Georgia Tech seeks to join Pennsylvania State University (PSU) to establish the center for Optical Wireless Applications. PSU (lead institution) has already been awarded the planning grant, and has successfully completed the planning grant workshop.
This proposal seeks to make innovative contributions to the hardware technology of ExaScale computing and TeraScale informatics, and advance the state of the art in high bandwidth wireless data transmission between processor and memory dies and in wireless communication over optical fibers. The proposed work is divided into two thrusts. The first deals with the technology of TeraScale information highway which includes long distance optical communication, regional radio over fiber (RoF) and wireless end user. The second proposes a completely new approach to data exchange between a chip multiprocessor (CMP) and (DRAM) main memory within a computer node, namely a low power millimeter wave wireless data bus that bypasses the need for the traditional electrical back-plane.
The multi-disciplined nature of the project is aimed to harness a diverse educational and research approach that nurtures individual initiative in students who will actively interacts with industry and universities, to achieve a highly educated and skilled work-force that is able to compete in the global race to achieve ExaScale computing machines and a TeraScale information infrastructure. The result of this research is expected to contribute to business competitiveness, energy security, environmental protection, and climate forecast.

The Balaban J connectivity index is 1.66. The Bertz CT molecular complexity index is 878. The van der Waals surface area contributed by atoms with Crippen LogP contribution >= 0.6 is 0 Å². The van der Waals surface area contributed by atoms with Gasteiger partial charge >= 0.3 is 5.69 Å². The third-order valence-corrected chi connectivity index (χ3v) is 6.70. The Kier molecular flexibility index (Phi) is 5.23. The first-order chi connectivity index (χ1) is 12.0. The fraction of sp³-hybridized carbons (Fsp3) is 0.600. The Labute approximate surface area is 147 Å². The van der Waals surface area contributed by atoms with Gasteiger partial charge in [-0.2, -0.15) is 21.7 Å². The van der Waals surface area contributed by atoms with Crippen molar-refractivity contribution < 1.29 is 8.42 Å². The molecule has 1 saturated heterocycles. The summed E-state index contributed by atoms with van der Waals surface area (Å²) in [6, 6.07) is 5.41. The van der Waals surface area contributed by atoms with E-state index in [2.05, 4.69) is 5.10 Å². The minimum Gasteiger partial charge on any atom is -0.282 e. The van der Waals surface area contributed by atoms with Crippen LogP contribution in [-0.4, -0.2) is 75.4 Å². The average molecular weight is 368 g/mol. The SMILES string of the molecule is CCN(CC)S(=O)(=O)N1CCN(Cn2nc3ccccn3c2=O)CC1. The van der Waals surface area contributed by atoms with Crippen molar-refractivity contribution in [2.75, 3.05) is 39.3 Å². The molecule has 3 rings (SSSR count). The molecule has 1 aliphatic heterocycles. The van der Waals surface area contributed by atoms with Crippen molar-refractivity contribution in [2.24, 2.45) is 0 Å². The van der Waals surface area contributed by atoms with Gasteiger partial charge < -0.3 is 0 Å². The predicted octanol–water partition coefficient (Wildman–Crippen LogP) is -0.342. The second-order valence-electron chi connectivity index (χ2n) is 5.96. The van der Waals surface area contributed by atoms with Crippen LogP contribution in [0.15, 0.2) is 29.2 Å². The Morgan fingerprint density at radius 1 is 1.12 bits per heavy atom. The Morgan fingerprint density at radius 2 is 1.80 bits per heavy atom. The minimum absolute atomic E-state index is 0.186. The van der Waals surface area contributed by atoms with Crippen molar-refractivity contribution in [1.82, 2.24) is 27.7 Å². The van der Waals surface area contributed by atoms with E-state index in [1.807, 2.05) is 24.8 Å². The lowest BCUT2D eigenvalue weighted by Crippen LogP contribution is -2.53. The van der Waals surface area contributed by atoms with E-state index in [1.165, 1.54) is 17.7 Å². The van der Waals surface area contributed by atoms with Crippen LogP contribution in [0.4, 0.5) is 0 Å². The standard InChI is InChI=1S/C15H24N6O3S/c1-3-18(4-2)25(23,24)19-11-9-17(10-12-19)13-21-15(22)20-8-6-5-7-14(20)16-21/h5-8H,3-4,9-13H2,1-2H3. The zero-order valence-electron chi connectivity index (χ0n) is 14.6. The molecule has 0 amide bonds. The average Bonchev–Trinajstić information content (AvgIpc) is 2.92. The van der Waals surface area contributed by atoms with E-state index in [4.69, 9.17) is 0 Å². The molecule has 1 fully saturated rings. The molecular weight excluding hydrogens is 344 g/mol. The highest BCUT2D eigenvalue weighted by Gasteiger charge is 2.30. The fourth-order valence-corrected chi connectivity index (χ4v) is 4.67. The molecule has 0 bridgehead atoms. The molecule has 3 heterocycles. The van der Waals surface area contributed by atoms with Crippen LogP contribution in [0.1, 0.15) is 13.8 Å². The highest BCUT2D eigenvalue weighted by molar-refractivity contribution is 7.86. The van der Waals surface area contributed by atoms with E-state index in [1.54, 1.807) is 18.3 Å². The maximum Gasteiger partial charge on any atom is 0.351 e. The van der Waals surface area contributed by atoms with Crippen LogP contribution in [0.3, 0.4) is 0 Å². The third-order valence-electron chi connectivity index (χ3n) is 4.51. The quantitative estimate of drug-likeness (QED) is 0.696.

The next-generation information generation, processing and distribution infrastructure is envisioned here for a fully connected broadband society, where digital and analog information contents will be available to the end users at anytime, anywhere with legitimate authorization via a converged wired and wireless medium. Upcoming data-and image-intensive services in the new broadband era are enabled by an multi-service, multi-gigabits/sec wireless access network based on radio-over-fiber (RoF) technology. However, a common network access interface, with fair and intelligent treatment of information contents delivered by wireless and wired access systems is essential to provide low-latency, high-bandwidth, and high-availability services irrespective of their service types, protocols, formats or system technologies. Currently, in cloud computing, e-health applications, the scientific and medical data visualization require extremely very high bandwidth to access high volume of memory and computation power. As a result, tremendous scientific data and images are generated every minute, and more and more data storage capacity and access bandwidth are demanded in a blazing fast pace. To fulfill the ever-growing demand of the emerging healthcare and cloud computing industry, we urgently need to integrate the newest wireless and optical access system technologies, such as 60-GHz mm-Wave, 4G long-term evolution (LTE), and WiMax, overTDM-and WDM-passive optical networks, to establish high-performance, scalable access networks. Emerging applications, such as high-resolution medical images, computer-aided diagnosis, artificial-intelligence chronic disease monitoring, or automated clinical testing and analysis, require both high-speed communications and tremendous computational power. Through the RoF cloud, the union of wireless and optical access network will usher in a new communication paradigm for emerging high-speed, low-latency, ExaScale computing, diagnosis, and e-health applications. The science and technology of ExaScale computing involves the creation of advanced components and their assembly into a computer system. This enables the science, engineering, and technology that can be accomplished using supercomputers. The science and technology of the ExaScale informatics infrastructure involves the creation of the technology essential to high bandwidth communication and access networks. Both need to be advanced, and to some extent, each depends on the other. The common technical issues are bandwidth, power consumption and cost. In this planning grant proposal, we seek to make innovative contributions to the hardware technology of ExaScale computing and information distribution, and advance the state of the art in high bandwidth wireless data transmission between processor and memory units and in multi-band wireless communication over optical fiber systems and networks. This ever-present, end-to-end broadband connections between the people and Internet of things will require unprecedented bandwidth and network capacity, transparent to data formats, and agonistic to communication protocols while greatly reducing communication latency and power dissipation. Considerable ramification of benefits will result from meeting both the hardware and software challenges in ExaScale computing and high-bandwidth information distribution. These include enhancements in the performance and power efficiency of smaller computer systems and mobile and wired access connectivity, all contributing to the vitality of commerce and manufacturing industry in the United States and the world. The intellectual merit of this proposal aims to make innovative contributions to the hardware technology of ExaScale computing and the efficient communication of information in optical and wireless access networks. One research thrust aims to change the paradigm by which data is transacted between a multi-processor and main memory by digitally coding and sending and receiving radio frequency carrier waves in the millimeter band using the EM field close to the antenna thereby bypassing the copper back-plane. Preliminary estimates indicate large anticipated reduction in latency and power consumption, while achieving an unprecedented increase in the wireless data transmission bandwidth. At the heart of the technology is the leveraging microwave photonics techniques to achieve stable, low-cost, low power dissipation in an array of RF transceivers that constitute the wireless data bus. A second research thrust aims to transport coded millimeter radio wave for long distances using optical fibers in order to maintain high bandwidth connectivity over the wireless network. Viable and energy efficient optical coding strategies and network architecture and access have to be devised as do viable components for efficient RF/optical and optical/RF signal conversion and processing. In term of broader impact to the society and scientific communities, the multi-disciplined nature of the project has been carried out in the newly established I/UCRC Center for Optical Wireless Applications (COWA) in 2012 to harness diverse educational and research approaches that nurtures individual initiative in students who will actively interacts with industry and universities, to achieve a highly educated and skilled work-force that is able to compete in the global arena to achieve ExaScale computing machines between intelligent terminals and an new information infrastructure built for providing cloud computing, mobile backhauling ,and e-health applications. The result of this research is expected to contribute to business competitiveness, energy security, environmental protection, and climate forecast. y.